Every holiday season we take advantage of Walt’s days off by staying up late and watching movies. My favorite movies are art documentaries. This Thanksgiving weekend, we watched three.
We started with Cutie and the Boxer.
I loved this film. Cutie is Noriko Shinohara and the Boxer is Ushio Shinohara. The film documents their 40 year marriage. Ushio is a Japanese Neo-Dadaist known for his boxing paintings and his larger than life cardboard motorcycles.
Through it all Noriko has been his wife, mother of their child, assistant, housekeeper, and chef.
After many many years of fighting for her artistic space in their lives, Noriko finally figures out how to talk above Ushio’s voice. She begins to tell the story of Cutie and the Boxer also known as the Bully.
I am still thinking about this. About how angry Noriko must have been at certain times in their lives together and how she finally did it–claimed her space. And poor Ushio–he is still trying to make sense of it.
This was also an exceptionally good movie on so many levels. Before I watched the movie, I knew that Ray and Charles were married, and that they had a long and successful career making chairs and cultivating what we now think of as the mid-century modern aesthetic.
I had no idea that there was so much more to their work. The most surprising thing for me to discover were their movies. They created the Power of Ten. Now that is just crazy! And who knew that they were willingly Cold War propagandists? I didn’t.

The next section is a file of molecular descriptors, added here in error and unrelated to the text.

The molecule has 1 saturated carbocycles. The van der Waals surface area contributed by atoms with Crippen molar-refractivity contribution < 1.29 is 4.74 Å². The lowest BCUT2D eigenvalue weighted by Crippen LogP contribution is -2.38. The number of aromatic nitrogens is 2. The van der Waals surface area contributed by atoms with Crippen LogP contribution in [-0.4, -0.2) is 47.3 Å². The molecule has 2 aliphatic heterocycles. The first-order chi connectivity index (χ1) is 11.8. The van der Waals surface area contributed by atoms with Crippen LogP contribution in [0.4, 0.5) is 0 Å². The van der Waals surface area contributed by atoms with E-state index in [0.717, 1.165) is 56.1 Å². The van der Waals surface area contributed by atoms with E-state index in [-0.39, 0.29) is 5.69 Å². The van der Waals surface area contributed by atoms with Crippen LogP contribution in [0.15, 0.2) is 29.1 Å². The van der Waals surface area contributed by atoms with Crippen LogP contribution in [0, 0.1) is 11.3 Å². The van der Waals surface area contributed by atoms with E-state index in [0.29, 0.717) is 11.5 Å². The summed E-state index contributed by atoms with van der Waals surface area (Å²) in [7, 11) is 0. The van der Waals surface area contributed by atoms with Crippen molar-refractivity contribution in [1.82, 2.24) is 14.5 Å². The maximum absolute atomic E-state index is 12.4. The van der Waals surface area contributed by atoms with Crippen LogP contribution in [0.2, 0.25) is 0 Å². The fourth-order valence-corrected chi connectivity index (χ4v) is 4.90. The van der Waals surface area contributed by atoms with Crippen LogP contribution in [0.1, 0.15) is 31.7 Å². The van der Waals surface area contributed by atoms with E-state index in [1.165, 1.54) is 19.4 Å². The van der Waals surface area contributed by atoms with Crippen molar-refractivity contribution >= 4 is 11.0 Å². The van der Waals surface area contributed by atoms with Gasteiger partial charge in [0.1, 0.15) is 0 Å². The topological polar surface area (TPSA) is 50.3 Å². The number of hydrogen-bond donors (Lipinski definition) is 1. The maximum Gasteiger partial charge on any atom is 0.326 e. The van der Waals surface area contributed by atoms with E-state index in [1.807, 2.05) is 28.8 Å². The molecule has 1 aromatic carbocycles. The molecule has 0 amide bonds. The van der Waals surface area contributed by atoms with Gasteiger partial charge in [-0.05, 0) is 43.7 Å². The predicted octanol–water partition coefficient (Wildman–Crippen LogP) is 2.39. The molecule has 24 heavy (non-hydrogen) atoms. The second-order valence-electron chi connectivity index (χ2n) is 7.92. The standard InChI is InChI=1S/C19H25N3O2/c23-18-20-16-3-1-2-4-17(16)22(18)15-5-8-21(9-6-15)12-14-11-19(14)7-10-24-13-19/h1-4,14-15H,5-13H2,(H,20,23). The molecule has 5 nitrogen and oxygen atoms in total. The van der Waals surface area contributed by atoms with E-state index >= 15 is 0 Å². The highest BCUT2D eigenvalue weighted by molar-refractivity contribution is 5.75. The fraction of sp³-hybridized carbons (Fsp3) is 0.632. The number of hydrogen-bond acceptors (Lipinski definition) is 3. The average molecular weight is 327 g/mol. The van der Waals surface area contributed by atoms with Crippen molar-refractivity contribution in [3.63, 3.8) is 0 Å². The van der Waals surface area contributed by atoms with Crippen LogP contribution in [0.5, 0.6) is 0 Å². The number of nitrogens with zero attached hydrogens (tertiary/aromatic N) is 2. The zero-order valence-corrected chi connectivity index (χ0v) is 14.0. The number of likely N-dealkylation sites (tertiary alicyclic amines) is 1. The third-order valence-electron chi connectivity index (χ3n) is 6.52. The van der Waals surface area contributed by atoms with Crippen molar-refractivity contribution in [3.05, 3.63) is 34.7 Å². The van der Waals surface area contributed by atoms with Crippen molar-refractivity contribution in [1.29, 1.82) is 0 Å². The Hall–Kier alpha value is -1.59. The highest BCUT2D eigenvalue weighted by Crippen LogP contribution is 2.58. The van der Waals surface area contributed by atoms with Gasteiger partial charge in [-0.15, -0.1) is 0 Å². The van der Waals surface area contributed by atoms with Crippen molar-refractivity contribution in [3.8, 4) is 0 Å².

Unlike Noriko and Ushio, Ray and Charles relationship was grounded in Charles need for Ray’s sense of color and composition. Here is a lovely example of that. What makes this photo work?
I think we would all say that it is the placement of that bird. That bird is Ray’s touch. But as Charles moved more and more into film and big ideas his need for Ray’s expertise diminished. While they stayed together they grew apart.
Paul’s real claim to fame is founding and running a cable access show called Gallery Beat. In this kind of wacky art news show, Paul and friends crash gallery and museum openings, participate in naked installations, and interview most of the major players in the New York art scene from 1993-2000.
And that is, for me, what is troubling about the movie. Here is my conclusion. Paul makes his art by being who he is. Cindy makes her art by being who she is not. And that did not make for a very long lasting union.
Paul struggles to find his identity in a world where Cindy so clearly has hers. Their relationship falls apart, and all Paul has in the end is this movie. Which in its own way is an interesting look at the New York art scene, relationships, and power.
What a great weekend of movies. Have you watched any good art documentaries lately? I’d love to hear about them.